Governor Deval Patrick of Massachusetts grew up apart from his father, Pat. His dad was a saxophonist who devoted most of his adult life to the music and spacebound teachings of Sun Ra, the band leader who for many devotees of the avant garde epitomizes freedom and adventure in late 20th century jazz. Patrick’s wild baritone saxophone solos, often played far above the horn’s normal range, were for more than 30 years rousing components of Sun Ra’s concerts and recordings.
Governor Patrick has seldom spoken about his father, but nearly twenty years after his death, the governor and his family have donated Pat Patrick’s collection of scores, photographs and recordings to Berklee College of Music. In today’s Boston Globe, David Abel reports on the donation, the contrast between the free-spirited father and his studious son, and their spotty relationship. The online version of the story includes a video clip with the voices of father and son and samples of Pat Patrick’s playing with Sun Ra. To read it, go here.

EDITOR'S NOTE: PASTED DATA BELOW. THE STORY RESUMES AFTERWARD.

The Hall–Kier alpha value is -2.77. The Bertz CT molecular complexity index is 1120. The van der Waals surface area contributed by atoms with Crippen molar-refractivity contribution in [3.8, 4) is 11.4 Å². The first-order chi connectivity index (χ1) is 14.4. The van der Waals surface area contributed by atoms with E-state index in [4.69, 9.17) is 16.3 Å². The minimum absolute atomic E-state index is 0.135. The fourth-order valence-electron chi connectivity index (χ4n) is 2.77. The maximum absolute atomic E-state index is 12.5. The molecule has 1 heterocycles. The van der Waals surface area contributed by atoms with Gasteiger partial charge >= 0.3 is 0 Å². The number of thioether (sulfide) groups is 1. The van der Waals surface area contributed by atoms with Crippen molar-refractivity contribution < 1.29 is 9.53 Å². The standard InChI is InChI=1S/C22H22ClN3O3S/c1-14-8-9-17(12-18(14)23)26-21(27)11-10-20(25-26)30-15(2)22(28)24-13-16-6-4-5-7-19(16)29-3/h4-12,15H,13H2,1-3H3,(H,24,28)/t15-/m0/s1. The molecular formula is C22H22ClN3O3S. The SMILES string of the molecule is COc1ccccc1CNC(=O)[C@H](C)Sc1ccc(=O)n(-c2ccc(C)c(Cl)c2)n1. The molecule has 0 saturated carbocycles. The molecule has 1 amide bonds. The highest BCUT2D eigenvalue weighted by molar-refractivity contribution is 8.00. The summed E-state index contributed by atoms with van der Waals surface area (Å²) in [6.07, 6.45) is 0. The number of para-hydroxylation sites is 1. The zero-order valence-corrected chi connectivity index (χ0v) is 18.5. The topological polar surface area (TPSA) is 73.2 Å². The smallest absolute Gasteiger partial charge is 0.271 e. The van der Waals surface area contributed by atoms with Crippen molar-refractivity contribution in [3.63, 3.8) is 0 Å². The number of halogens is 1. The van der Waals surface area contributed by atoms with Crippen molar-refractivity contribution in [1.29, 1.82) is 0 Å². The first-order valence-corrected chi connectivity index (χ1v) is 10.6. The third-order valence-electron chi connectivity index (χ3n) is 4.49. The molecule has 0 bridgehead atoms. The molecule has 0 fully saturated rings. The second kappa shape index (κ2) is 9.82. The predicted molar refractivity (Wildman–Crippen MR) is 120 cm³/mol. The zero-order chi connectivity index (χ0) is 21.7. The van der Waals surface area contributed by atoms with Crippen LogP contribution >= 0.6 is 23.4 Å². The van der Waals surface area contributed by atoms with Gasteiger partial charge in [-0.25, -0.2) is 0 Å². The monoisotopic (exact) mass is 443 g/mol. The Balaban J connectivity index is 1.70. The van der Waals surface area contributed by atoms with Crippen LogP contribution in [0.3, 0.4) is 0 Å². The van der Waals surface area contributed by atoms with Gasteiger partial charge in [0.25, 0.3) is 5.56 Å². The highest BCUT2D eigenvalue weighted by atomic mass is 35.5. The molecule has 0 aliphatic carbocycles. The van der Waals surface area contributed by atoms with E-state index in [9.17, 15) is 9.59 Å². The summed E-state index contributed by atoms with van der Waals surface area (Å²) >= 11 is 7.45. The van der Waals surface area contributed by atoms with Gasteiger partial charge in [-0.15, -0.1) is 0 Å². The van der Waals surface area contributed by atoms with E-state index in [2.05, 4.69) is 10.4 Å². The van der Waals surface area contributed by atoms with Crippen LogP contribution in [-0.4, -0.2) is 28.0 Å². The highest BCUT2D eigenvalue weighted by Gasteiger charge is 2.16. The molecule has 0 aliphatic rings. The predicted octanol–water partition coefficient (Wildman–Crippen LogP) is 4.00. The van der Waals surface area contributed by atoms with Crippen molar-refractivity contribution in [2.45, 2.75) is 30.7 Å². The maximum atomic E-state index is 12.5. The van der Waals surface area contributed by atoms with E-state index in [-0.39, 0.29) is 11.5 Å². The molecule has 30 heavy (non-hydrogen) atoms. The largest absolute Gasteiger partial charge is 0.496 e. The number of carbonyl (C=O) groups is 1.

This clip of the Sun Ra Arkestra in Berlin in 1986 will give you an idea of the difference between Pat Patrick’s working environment and that of his son in the statehouse. Patrick, Sr.’s baritone sets the riff :40 into the video. Don’t miss his duet with the trombonist beginning at 4:00. Take a deep breath and click on the Play symbol.
For quieter moment’s in Patrick’s career, you will find him in the reed section on Jimmy Heath’s Really Big CD, Blue Mitchell’s rare A Sure Thing and John Coltrane’s Africa Brass Sessions.
Happy St. Patrick’s Day.